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HomeArts & CultureCollege of Entertainment and Music BusinessBelmont University to Host Elvis Tribute at the Ryman in August '07

Belmont University to Host Elvis Tribute at the Ryman in August ’07

DSCF7907.jpgBelmont University today announced it will host “Belmont University Presents ‘Nashville Celebrates Elvis’,” a benefit show at the historic Ryman Auditorium on August 18, 2007—two days after the 30th anniversary of Elvis’ death, August 16, 1977—in honor of Cecil Scaife, music industry pioneer and one of the early visionaries of Belmont’s first music business program. Proceeds will go to the “Cecil Scaife Music Business Scholarship Fund” to help music business students who are attending Belmont’s Mike Curb College of Entertainment & Music Business. In celebration of Elvis’ association with the early days of Nashville’s music industry, the show will feature Elvis songs performed by select celebrity artists who have recorded, performed or been influenced by his music.
“We are thrilled to be able to recognize Cecil’s contributions as a pioneer in the music industry at large as well as to our music business program which he helped launch in the seventies,” said Dr. Robert Fisher, president of Belmont University. “What better way to acknowledge Cecil than to host this exciting event giving tribute to Elvis and his music.”
Scaife, along with several others on Music Row, helped start Belmont’s music business program in 1971 with his long-time friend Robert [Bob] Mulloy, one of the first instructors at Belmont who guided the program through its early years. Mulloy and Scaife worked in many of the recording studios in Nashville in the early sixties, including Sun Studio, the third full-track recording studio in town, CBS and RCA Victor Studio B where, at the time, Elvis was recording some of his most popular hits, such as “It’s Now or Never” (1960), “Are You Lonesome Tonight?” (1960), “Crying in the Chapel” (1960), and “Little Sister” (1961).
“The best part of this event,” says Cecil’s daughter LaRawn Scaife, “is that all of the dollars we raise will go to benefit Belmont University music business majors. I can’t think of a more appropriate way to honor all that my father has done for music education, music business and the entertainment industry. I am proud of his legacy and he is thrilled to be honored.”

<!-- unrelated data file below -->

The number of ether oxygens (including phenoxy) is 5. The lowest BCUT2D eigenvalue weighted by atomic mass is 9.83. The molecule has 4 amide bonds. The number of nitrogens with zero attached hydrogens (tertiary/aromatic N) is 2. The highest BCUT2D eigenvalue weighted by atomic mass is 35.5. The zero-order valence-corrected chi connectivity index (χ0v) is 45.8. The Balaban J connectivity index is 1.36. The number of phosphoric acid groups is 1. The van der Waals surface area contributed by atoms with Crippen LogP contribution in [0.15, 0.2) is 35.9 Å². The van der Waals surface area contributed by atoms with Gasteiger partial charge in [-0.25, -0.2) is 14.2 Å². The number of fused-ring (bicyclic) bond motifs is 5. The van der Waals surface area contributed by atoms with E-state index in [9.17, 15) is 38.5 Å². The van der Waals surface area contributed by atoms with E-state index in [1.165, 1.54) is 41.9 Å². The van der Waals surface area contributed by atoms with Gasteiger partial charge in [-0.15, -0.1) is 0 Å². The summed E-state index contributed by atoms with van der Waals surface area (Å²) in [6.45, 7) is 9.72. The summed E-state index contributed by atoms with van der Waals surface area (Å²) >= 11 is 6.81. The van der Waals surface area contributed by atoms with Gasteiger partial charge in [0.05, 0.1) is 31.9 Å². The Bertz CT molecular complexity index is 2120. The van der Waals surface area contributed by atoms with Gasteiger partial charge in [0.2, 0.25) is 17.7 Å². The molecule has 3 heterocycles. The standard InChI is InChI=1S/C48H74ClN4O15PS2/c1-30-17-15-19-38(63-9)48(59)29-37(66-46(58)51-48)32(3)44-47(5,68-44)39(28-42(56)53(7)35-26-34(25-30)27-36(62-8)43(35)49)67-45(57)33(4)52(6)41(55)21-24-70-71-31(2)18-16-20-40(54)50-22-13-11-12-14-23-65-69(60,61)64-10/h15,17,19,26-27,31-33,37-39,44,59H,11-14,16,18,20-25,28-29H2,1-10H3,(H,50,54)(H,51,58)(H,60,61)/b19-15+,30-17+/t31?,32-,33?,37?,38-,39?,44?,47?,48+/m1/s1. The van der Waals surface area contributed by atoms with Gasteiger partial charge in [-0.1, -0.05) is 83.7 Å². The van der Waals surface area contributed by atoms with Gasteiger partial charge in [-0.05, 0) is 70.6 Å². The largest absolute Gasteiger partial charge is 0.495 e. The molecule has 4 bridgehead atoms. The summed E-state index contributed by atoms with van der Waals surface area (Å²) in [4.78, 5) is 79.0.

DSCF7918.jpgScaife began his career in the entertainment business in the early fifties when he worked for KFFA Radio in Helena, Arkansas. Soon afterward, he worked for Sam Phillips (an early prominent record producer who helped launch Elvis’ career) as the first promotions manager at Sun Records in Memphis. There he worked with Elvis, Charlie Rich, Jerry Lee Lewis, Carl Perkins and Johnny Cash. During that time, he had the honor of presenting Johnny Cash with his first Gold Record for “I Walk the Line.” Scaife started “taking Elvis on the road,” according to daughter LaRawn, early in his career starting with an appearance at a Catholic center in Helena, Arkansas.
“My father [Cecil] was one of the first in the industry to recognize that music was more than just a source of fun and entertainment, but also “big” business requiring the astute use of marketing, money and product management, and education, she says.
Passionate about education, Scaife was instrumental in establishing the music business program at Belmont which continues to serve as a model for schools across the nation and around the world. In addition, he served on the Television Broadcasting Committee at Stetson University in Deland, Florida, which focused on providing a television studio for the college. He taught classes at Belmont, where three of his children attended and established a music scholarship in honor of his wife, Sherytha, who was the first curator at the Country Music Hall of Fame.
Scaife was one of the original founders of the Gospel Music Association. He created one of the first gospel labels in the nation in the sixties—Songs of Faith—which celebrated the Gospel Music Industry’s first million selling record, “Sorry I Never Knew You.” Before moving to Nashville, he managed America’s first all-girl radio station for Phillips. He also appeared on Broadway. When he encouraged Elvis to join him, Elvis responded, “Scaife, I don’t know nothin’ about that actin’. What I really need is a manager,” but Scaife went on to Hollywood instead, appearing in films.
Scaife’s other achievements include having served on the National Board of Governors/Grammy Awards Committee; serving as a lifetime elector to the Country Music Hall of Fame Committee, a member of the Country Music Association and the National Association of Recording Merchandisers. He also served as president of the Nashville Chapter of the Recording Academy (NARAS) and was responsible for bringing in his friend, Dick Clark, to host the Nashville segment of the Grammy Awards Show. He is commended for serving on President Nixon’s council to combat drug abuse in the entertainment industry; chairing the music division and being recognized by the Religious Heritage of America for his work.
Cecil Scaife’s son Joe produced the infamous “Achy Breaky Heart” by Billy Ray Cyrus and more recently “Redneck Woman” by Gretchen Wilson. Among Joe Scaife’s other credits are: his work with Alabama, Shania Twain and Montgomery Gentry. Joe also had the honor of recording the last Grand Ole Opry show performed at the Ryman; and the first one at the new Grand Ole Opry House at Opryland.
“Belmont University Presents ‘Nashville Celebrates Elvis’” is part of a larger celebration including a number of activities surrounding the official 30th anniversary of Elvis’ death in August 2007.

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